Isn’t His Glory Enough?

Jul 01st 2011

What is glory? I’m talking about biblical glory, glory of God, bright shining glory. I’m talking about what Isaiah saw in his vision when he said, “Woe is me for I am undone.” I’m talking about the kind of glory that undoes you. Not just the glory that speaks of reputation and fame, but the glory that caused Moses’ face to radiate having been in the presence of God. What is that glory? The kind of glory that shoots the fear of awe into our hearts while at the same time awakening a longing for something more; that’s what I’m talking about.

What is glory?

In Exodus 33:18-19 we see that glory is God’s overflowing goodness. When Moses asked God to show him His glory. God responded, (vs19) “Ok Moses I will make all my goodness pass before you.” The glory of God is the goodness of God. When we pray, “Lord show me your glory.” We are asking Him to show us the sum total; the weight and magnitude of His goodness.

What is glory?

In Romans 6:3-4 we see that glory restores life. According to Paul, it was the glory of God which raised Jesus from the dead. “Therefore,” Paul says, “we were buried with Jesus through baptism into death, so that just as Christ was raised by the glory of the Father, even so we also should walk in newness of life.” It is the glory of God that leads to resurrection, new life, new hope from the darkest despair.

What is glory?

The prophet Isaiah believed that glory can be our protection, our defense. In Isaiah 58:8, he writes, ” Then your salvation will come like the dawn,and your wounds will quickly heal.Your godliness will lead you forward,and the glory of the Lord will protect you from behind.” Glory is the power and mercy of God that becomes our refuge, our defense, our greatest security.

What is glory?

It is all those things and more…it is the very revealed presence of God. It is the invasion of heaven on earth. It is the in-breaking of the very reality of God into our lives. In fact in many biblical narratives, the glory of God was such tangible spiritual reality that it was seen and touched, experienced by the senses. It is God’s and God’s alone.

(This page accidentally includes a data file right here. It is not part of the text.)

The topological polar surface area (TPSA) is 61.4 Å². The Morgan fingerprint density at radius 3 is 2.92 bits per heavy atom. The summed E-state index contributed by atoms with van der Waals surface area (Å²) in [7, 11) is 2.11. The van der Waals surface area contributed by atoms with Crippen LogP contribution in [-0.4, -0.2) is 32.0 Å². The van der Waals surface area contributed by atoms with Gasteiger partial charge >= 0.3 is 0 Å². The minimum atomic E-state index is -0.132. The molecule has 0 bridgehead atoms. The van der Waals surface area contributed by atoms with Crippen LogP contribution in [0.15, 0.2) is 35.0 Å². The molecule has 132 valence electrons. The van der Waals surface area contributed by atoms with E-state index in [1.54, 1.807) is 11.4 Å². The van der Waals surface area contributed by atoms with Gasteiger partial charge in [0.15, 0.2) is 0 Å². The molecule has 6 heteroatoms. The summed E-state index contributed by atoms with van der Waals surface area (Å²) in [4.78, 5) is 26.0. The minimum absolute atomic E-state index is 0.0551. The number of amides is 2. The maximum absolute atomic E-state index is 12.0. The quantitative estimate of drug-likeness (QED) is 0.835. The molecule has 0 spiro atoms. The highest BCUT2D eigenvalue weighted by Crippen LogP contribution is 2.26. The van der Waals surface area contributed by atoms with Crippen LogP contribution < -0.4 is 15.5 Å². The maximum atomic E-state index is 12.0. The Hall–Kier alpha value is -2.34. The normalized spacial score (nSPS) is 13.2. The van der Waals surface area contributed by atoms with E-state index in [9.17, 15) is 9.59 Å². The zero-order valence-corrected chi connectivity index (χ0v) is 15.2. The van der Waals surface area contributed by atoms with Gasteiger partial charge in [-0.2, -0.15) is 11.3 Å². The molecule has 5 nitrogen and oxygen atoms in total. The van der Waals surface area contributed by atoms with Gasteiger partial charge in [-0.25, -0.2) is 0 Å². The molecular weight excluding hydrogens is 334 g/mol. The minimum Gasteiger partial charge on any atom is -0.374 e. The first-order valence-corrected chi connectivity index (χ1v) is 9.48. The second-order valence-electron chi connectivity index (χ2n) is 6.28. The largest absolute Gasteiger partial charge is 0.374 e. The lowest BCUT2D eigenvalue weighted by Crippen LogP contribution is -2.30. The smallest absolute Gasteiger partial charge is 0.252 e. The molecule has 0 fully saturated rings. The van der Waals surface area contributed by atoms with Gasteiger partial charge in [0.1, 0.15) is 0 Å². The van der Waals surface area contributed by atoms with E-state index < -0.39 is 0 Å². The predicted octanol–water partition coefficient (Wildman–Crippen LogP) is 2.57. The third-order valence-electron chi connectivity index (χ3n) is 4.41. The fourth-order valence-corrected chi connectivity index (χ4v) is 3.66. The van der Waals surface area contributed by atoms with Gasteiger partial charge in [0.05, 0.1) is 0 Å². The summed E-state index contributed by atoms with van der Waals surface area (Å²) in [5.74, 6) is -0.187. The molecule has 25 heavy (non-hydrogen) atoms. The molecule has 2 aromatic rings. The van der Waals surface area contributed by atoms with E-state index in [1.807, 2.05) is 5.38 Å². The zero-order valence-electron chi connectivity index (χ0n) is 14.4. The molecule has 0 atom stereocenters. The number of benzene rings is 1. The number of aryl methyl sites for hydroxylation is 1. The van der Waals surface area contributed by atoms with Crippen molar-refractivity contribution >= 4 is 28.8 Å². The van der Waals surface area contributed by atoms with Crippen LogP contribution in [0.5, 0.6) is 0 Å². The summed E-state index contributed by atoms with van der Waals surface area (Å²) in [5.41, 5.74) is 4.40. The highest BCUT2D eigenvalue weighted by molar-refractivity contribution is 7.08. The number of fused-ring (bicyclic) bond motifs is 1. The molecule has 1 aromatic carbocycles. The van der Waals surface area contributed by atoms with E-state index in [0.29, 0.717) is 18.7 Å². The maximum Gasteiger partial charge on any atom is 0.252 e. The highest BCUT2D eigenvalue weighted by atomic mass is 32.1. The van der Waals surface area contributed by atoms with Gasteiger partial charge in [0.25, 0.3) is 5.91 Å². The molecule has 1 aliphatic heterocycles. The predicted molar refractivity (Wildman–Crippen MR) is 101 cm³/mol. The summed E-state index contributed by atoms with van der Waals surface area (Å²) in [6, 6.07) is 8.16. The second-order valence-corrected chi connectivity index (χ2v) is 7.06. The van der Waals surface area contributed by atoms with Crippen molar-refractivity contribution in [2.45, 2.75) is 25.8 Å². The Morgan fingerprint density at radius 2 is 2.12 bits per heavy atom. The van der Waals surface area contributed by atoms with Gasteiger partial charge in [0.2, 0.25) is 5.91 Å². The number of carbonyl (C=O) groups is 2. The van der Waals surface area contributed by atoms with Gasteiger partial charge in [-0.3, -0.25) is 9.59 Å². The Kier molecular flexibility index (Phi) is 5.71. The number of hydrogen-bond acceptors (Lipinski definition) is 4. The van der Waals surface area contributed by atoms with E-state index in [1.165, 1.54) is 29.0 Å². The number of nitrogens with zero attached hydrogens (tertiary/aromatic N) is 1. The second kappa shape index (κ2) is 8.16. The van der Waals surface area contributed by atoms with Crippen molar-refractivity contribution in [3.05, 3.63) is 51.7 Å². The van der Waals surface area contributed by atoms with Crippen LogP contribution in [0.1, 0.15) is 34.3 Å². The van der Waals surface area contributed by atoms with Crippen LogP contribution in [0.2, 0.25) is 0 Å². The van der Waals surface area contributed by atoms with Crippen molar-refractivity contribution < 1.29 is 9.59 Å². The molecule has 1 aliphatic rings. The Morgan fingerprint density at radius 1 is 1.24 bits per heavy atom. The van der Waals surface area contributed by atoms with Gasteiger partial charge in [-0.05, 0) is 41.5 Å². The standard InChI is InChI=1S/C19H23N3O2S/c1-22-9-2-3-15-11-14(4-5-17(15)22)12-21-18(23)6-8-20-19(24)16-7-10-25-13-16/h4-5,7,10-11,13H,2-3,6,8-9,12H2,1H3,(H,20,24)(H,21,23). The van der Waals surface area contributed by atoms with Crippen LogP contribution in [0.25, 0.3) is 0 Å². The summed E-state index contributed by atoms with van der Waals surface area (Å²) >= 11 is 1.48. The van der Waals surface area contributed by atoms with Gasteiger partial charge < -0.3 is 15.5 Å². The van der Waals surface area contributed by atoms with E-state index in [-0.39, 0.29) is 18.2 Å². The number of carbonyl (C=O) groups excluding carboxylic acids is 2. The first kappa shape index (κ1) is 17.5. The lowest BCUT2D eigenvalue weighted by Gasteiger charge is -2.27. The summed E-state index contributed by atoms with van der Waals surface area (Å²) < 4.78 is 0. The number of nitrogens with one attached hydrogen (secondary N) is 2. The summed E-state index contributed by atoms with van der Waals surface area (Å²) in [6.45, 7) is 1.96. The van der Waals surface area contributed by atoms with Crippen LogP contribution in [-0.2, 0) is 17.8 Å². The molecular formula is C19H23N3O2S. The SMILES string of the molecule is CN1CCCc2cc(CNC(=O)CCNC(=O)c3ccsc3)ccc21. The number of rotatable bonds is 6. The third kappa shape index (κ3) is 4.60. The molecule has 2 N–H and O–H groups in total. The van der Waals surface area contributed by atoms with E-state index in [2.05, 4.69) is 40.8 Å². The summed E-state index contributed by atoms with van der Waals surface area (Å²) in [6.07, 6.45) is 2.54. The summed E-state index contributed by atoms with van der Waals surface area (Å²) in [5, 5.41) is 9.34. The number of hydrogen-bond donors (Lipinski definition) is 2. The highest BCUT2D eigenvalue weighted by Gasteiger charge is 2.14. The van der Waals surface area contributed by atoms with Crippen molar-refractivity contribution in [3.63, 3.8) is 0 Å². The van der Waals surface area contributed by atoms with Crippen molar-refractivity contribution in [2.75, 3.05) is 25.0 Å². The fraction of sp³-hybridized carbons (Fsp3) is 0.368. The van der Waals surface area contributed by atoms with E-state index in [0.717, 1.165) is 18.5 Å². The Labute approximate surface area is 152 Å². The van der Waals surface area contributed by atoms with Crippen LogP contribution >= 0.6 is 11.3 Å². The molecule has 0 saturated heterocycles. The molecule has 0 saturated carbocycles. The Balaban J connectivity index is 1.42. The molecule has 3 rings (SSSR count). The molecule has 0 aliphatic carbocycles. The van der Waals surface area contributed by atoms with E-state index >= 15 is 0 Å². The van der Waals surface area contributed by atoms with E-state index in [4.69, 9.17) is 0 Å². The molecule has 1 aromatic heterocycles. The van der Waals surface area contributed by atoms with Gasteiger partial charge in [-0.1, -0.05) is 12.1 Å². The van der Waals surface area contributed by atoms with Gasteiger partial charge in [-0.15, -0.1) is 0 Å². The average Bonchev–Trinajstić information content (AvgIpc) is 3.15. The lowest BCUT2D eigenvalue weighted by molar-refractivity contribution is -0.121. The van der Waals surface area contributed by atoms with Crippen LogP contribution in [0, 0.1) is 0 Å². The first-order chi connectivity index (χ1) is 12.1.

In John 17:22, as Jesus is talking to his Father about the future, our present; as he is reminiscing about the church as it will be; as Jesus is praying for us, just before he goes to the cross, he prays, “Father, I have given them the glory you gave me, so that they may be one.”

In the last two decades I have heard more reasons than I can count for why the church in America is divided. Drums in worship. Different Bible translations. Different forms of baptism. Different views on spiritual gifts. Different views on the roles of men and women. Different views on the end-times. Different labels: Charismatic or Dispensational or Calvinistic or Reformed or Wesleyan or Mainline or Evangelical.

But in the midst of all the differences — most of which I celebrate, uniformity is boring — I still have to ask the question, “Isn’t His glory enough?” Do I have such a low view of the glory of Christ that I am afraid that drums in worship will lessen his glory? Do I have such a low view of his glory that I have no faith that his glory can bring unity to our labels and our views and our practices and our opinions?

I am beginning to believe that those who have a high view of the glory of Christ are those who will risk much — note that I did not say all, but still much — in the quest to be one as God is one.

I believe that his glory is enough.